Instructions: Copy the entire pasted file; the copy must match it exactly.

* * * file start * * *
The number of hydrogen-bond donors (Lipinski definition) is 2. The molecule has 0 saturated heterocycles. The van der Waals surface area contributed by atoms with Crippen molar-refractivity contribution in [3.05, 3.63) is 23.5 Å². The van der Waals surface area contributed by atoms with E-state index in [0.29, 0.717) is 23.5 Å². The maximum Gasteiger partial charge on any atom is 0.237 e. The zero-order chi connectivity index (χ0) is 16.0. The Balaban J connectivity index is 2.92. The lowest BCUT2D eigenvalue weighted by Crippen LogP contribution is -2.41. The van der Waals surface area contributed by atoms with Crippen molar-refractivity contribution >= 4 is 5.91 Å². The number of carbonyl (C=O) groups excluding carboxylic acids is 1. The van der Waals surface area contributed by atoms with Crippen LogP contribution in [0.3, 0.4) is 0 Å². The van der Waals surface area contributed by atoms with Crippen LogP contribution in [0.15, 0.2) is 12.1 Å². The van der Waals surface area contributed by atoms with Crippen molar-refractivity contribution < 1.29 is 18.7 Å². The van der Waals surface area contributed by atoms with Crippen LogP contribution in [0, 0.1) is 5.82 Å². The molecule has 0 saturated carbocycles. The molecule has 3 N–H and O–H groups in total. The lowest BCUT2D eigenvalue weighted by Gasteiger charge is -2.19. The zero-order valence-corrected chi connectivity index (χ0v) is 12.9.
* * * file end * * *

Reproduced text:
The number of hydrogen-bond donors (Lipinski definition) is 2. The molecule has 0 saturated heterocycles. The van der Waals surface area contributed by atoms with Crippen molar-refractivity contribution in [3.05, 3.63) is 23.5 Å². The van der Waals surface area contributed by atoms with E-state index in [0.29, 0.717) is 23.5 Å². The maximum Gasteiger partial charge on any atom is 0.237 e. The zero-order chi connectivity index (χ0) is 16.0. The Balaban J connectivity index is 2.92. The lowest BCUT2D eigenvalue weighted by Crippen LogP contribution is -2.41. The van der Waals surface area contributed by atoms with Crippen molar-refractivity contribution >= 4 is 5.91 Å². The number of carbonyl (C=O) groups excluding carboxylic acids is 1. The van der Waals surface area contributed by atoms with Crippen LogP contribution in [0.3, 0.4) is 0 Å². The van der Waals surface area contributed by atoms with Crippen LogP contribution in [0.15, 0.2) is 12.1 Å². The van der Waals surface area contributed by atoms with Crippen molar-refractivity contribution < 1.29 is 18.7 Å². The van der Waals surface area contributed by atoms with Crippen LogP contribution in [0, 0.1) is 5.82 Å². The molecule has 0 saturated carbocycles. The molecule has 3 N–H and O–H groups in total. The lowest BCUT2D eigenvalue weighted by Gasteiger charge is -2.19. The zero-order valence-corrected chi connectivity index (χ0v) is 12.9.